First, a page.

West Wilts Ringing Group: November 2021 Results

Another good month for the group, despite some pretty iffy weather, culminating in Storm Arwen.  It is our highest catch for any November since the split at the beginning of 2013. The increase was driven by an increased number of retrapped birds and an astonishing number of Redwing.  We managed 22 proper sessions, ignoring the odd bird blundering into a net in Andy’s, Alice’s or my garden. 

After a slow summer, my sites are beginning to pick up and my little team actually produced 35% of the records.  This year it was 315 ringed and 140 retrapped against 260 ringed and 75 retrapped last year.  A huge contribution to that, despite their numbers being down across the group compared to last year, is Blue Tits, with 111 ringed and 53 retrapped against 44 ringed and 27 retrapped in November last year. 

I don’t think it has anything to do with feeding stations: this year I didn’t actually put up my feeding stations until the first week of the month, to coincide with starting the winter CES at Somerford Common.  Last year I opened them in mid-October, but the weather has been much milder this year.  It might well be that the winter CES is responsible: our session two, on the 28th November, delivered 6 new and 39 retrapped birds.  That 39 represents the difference between the previous best November retrap count and this year’s.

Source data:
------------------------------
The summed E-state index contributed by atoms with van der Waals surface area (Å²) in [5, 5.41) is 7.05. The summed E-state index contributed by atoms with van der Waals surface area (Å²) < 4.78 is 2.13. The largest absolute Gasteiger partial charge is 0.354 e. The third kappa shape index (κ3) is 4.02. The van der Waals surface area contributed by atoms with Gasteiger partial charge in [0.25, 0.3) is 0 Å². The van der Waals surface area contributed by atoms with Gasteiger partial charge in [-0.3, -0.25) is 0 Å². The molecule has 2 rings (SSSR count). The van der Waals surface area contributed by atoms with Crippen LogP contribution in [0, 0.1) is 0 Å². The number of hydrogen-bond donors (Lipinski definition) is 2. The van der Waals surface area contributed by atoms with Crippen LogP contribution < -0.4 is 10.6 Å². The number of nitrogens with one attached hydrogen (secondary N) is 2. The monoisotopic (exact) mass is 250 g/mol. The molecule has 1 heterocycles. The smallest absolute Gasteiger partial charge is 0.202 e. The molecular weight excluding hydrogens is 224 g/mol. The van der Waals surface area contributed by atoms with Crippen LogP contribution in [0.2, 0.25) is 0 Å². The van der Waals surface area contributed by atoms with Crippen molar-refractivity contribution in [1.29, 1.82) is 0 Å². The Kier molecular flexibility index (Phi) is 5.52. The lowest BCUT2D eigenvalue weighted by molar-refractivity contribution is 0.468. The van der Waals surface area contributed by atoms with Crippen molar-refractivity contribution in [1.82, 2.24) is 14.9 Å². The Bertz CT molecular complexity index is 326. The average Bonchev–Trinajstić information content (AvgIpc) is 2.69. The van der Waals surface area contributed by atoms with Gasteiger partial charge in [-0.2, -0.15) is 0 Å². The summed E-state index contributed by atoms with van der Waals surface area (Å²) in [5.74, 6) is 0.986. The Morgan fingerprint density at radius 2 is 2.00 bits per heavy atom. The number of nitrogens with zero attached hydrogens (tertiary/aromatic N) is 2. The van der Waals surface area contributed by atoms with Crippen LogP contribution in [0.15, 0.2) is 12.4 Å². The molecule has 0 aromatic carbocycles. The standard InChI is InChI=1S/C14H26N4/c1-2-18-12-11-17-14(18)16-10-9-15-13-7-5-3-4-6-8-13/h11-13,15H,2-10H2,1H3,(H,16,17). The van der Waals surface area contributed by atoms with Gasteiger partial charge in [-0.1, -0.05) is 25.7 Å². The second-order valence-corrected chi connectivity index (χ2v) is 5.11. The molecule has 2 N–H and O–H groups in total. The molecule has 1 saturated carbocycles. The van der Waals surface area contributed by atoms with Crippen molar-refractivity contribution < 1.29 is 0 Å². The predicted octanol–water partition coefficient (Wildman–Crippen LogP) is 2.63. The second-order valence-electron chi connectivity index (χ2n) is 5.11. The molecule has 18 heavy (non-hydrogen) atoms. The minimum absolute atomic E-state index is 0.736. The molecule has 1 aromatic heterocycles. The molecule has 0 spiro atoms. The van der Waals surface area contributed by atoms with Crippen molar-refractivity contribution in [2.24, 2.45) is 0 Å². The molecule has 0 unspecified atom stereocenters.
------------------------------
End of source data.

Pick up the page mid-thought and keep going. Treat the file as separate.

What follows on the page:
The clear differences in numbers are the lower than last year catches of Meadow Pipit, Blue and Great Tits, and the astonishing increase in the number of Redwing caught this year.  That is mainly down to a huge increase in the catch on Salisbury Plain compared with last year: 142 vs 31, with honourable mentions for East Tytherton at 60 vs 27 and Sutton Benger at 45 vs 22.  The Salisbury Plain catch was driven by a single catch of 69 on the 16th of the month. 

We also had reasonable increases in the numbers of Wren and Robin ringed.  The number of retrapped Marsh Tits was astonishing: the 3 ringed birds (one at Somerford Common and two at Red Lodge) plus the 18 retraps representing 13 individual birds, with 5 doubles at Somerford Common, making a total of 17 encounters this month. No doubt the winter CES is impacting on the recapture of Marsh Tits at Somerford Common.

My team had several highlights this month: the two Brambling, a first for Red Lodge and a recapture at Somerford Common of a bird ringed at the site in February of this year, both being our first late autumn birds in the Braydon Forest; a Grey Wagtail in the middle of Webb’s Wood, a first for the site, and a solitary Linnet at Blakehill Farm.  One would expect to catch plenty there but we do catch very few: just 2 or 3 per year with the exception of 2018 when we caught 12.

Grey Wagtail (photo by Anna Cooper)
Brambling retrapped at Somerford Common
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